Unlike the FJ-09, some of these machines come with hardcases so it is a mixed bag in terms of standard features but the prices also vary significantly. All the bikes within the FJ-09’s category are street-biased but the V-Strom 650 is the most likely to venture further into the woods.
Don’t assume that bark busters and an upright seating position make the FJ-09 an adventure bike—it’s best to stick to pavement where the bike shines, or to gentle gravel roads as this is most definitely a sport-touring machine. While on a ride through the back hills of Vancouver Island I spotted a short logging spur that leads to an outcrop. The spur wasn’t rough but it turned out to be steeper than I’d anticipated, to a degree that I had trouble going forward and not much option for going backward. An unhappy traction control system balked at the slippage in the rear wheel but with gentle throttle input I found a spot level enough to turn around. Coming down presented its own challenges because the ABS didn’t like the loose surface. Slow and uneasy did eventually win that race.
For an additional $2,000 is the FJ-09 a better alternative to the FZ-09? The bikes come standard with ABS, which is generally an advantage and pretty much standard in this segment. You get a bike that is already decked out in preparation for touring and with better accommodations for a passenger although two up with saddlebags and a top case on an already heavier machine would tax the triple whereas the other two bikes are more intended for the solo rider.
That being said, while the FJ is heavier than its stablemates it is enjoyable to have a sport touring bike that doesn’t tip the scales at over 226 kg, which makes 140-plus horsepower unnecessary. While not having the same level of rider protection as some of the larger bikes in the category, the windscreen provides respite from fatigue, the accessory plug will keep you warm and the bags your gear dry and secure.
The fuel economy of the FJ-09 is a factory spec 5.4L/100km and we were seeing consistent readings of about 4.6L/100km on the highway making lengthy jaunts of over 300 km between fuel stops no problem.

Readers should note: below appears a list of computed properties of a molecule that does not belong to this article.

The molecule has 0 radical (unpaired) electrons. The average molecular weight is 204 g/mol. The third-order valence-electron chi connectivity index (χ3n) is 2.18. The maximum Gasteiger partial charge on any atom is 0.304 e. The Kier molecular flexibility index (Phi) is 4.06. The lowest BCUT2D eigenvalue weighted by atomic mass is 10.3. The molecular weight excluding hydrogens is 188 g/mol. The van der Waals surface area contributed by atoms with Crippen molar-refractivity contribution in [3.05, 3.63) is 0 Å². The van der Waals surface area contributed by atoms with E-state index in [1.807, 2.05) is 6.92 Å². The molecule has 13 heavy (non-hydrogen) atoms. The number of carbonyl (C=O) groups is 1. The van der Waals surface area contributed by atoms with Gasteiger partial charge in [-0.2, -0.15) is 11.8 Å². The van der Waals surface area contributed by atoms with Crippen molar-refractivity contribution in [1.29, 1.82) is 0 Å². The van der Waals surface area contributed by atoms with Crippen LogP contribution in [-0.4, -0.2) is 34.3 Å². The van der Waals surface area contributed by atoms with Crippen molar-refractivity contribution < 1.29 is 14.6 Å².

Check that, there is one problem with extended saddle time. The weak point is the standard seat for the driver. Broad in the back and narrow in the front to aid in getting feet firmly on the ground, the seat had me consistently sliding forward. After much more than an hour it wasn’t seat friendly which is a concern in an otherwise extremely well thought out sport touring machine.
Yamaha offers a comfort seat as an option (which makes the stock unit the “uncomfortable seat”) but to be fair the entire rider triangle is slightly tweakable so you can adjust the seating position to your own comfort.
The FJ-09 retains the nimble characteristics of its brethren aided by the great lean angle and the leverage of the wider bars. The FJ-09 may be the farthest stretch of the platform but it comes in at a very competitive price. Where the FZ-09 and the XSR900 feel as though Yamaha got everything right, the FJ-09 endures some concessions such as extra weight to better serve a touring purpose. What the FJ-09 offers is versatility for longer rides with a happy passenger. It retains most of the fun of the other bikes in the twisty bits and around town but if you like to tour with a load, it has you covered as well.